CNAs try to mandate minimum staffing levels in Washington State

When reading one of my favorite sites for local updates, the Public News Service, I was reminded about the sad state of affairs for Washington caregivers in the nursing home industry. Washington doesn’t have a state law that spells out minimum staffing levels in nursing homes.  In the 2015 legislative session, nursing home caregivers will continue their battle to implement some basic staffing minimums.

Nursing home workers cite three reasons to mandate minimum staff-to-resident ratios: 1) Better care for nursing home residents, 2) Less turnover for weary staff members, and 3) Greater safety for both groups.

Shelly Hughes has been a Certified Nursing Assistant (CNA) in Washington facilities for five years. She explained that rarely is there enough time or enough staff in place to give residents the care they need. “One of the most heartbreaking things about my job is that I see great, kindhearted, hard-working people leaving,” she says. “Not only my facility, but the industry entirely because they’re so frustrated with the level of care we’re able to give our residents.”

Ms. Hughes says under current conditions, a CNA could be on duty for 15 or 20 residents.  Can you imagine? That ratio is not at all conducive to quality care for nursing home patients. However, Hughes points out that the facilities know in advance when state surveyors are coming to inspect. This is when managers pitch in and there are plenty of people scheduled.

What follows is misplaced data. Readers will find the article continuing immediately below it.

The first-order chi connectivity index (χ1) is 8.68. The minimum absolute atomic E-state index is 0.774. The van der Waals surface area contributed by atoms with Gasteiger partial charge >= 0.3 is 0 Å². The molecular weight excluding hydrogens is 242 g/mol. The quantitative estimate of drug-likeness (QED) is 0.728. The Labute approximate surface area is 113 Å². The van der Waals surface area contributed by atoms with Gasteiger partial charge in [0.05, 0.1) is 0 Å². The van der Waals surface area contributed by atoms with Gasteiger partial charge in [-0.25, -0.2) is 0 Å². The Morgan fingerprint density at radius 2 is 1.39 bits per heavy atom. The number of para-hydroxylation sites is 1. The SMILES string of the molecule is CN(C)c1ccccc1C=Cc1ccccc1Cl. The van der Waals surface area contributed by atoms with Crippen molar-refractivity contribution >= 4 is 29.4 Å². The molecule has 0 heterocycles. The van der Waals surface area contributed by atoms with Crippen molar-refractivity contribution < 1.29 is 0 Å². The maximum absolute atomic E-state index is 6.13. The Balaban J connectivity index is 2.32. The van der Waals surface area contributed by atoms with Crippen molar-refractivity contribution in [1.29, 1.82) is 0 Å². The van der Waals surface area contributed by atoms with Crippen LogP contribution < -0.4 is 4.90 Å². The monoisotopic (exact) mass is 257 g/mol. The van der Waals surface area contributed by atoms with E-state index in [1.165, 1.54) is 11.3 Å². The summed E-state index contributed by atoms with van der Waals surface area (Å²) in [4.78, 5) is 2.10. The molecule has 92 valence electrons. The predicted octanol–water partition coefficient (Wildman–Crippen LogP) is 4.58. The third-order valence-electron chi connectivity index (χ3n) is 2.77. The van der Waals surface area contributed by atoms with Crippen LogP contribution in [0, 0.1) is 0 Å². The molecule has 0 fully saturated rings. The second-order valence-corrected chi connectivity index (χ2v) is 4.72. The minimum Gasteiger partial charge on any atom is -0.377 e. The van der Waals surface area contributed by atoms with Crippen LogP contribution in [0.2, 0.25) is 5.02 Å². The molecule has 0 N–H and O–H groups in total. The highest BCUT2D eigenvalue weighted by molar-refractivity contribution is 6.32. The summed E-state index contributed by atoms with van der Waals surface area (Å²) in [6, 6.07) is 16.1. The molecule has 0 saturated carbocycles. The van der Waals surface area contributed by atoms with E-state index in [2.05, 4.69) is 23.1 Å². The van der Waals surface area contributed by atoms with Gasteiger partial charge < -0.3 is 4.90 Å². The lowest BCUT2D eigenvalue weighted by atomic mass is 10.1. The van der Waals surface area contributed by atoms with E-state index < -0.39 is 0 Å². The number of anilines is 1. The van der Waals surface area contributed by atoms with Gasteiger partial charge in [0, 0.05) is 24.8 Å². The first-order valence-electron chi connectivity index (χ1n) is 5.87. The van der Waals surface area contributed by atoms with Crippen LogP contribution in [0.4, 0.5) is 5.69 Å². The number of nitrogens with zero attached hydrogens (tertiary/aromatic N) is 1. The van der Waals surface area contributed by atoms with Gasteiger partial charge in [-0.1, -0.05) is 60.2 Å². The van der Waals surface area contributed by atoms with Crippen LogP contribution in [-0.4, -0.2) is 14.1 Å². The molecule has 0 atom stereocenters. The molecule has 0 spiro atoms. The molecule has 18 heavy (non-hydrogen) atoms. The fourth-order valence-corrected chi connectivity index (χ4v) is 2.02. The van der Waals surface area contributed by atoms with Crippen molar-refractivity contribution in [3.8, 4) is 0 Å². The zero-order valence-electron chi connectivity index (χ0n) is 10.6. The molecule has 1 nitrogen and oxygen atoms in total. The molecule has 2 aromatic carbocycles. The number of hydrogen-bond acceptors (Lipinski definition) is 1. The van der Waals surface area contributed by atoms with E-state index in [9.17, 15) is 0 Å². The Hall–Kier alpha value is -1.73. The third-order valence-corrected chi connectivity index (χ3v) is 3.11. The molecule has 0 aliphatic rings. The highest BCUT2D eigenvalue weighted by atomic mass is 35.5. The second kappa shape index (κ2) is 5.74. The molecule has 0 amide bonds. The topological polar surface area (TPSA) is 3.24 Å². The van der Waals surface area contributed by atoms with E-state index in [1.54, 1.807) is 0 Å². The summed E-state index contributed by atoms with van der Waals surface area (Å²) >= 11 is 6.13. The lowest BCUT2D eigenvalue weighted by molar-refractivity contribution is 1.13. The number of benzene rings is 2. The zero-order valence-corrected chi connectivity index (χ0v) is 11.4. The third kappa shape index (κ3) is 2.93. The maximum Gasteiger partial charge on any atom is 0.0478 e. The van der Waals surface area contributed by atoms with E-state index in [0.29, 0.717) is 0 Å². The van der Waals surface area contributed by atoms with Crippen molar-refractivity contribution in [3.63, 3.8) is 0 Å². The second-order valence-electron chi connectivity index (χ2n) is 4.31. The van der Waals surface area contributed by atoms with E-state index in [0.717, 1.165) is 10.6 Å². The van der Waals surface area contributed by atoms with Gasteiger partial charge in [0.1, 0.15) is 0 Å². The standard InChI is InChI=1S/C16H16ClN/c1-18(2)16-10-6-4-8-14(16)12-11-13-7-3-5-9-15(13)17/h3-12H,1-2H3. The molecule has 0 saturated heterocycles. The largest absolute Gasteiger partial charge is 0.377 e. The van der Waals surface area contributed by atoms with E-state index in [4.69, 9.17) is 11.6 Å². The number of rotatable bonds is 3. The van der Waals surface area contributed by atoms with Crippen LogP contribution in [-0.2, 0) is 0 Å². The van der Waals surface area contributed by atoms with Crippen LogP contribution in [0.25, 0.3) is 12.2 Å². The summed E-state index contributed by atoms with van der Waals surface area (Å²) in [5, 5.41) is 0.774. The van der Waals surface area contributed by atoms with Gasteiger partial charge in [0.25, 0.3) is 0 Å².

AARP research indicates an annual turnover rate of 52% among nursing home workers in the state. Hughes says SEIU’s proposal would implement staffing rules over a three-year period, and nursing homes would submit monthly staffing reports with payroll records to the state, to confirm that they’re in compliance. She and other caregivers with SEIU Local 775 have been sharing their stories with Washington lawmakers, and she believes a new state law is a matter of time. “It will take a while, but I haven’t met a legislator yet that disagrees with anything I have to say,” says Hughes. “I think the will is there, we just have to find a way.” She adds, Oregon and California both have direct-care staff requirements for nursing homes. Washington caregivers will make their case at a lobby day in Olympia later this month, January 29. 

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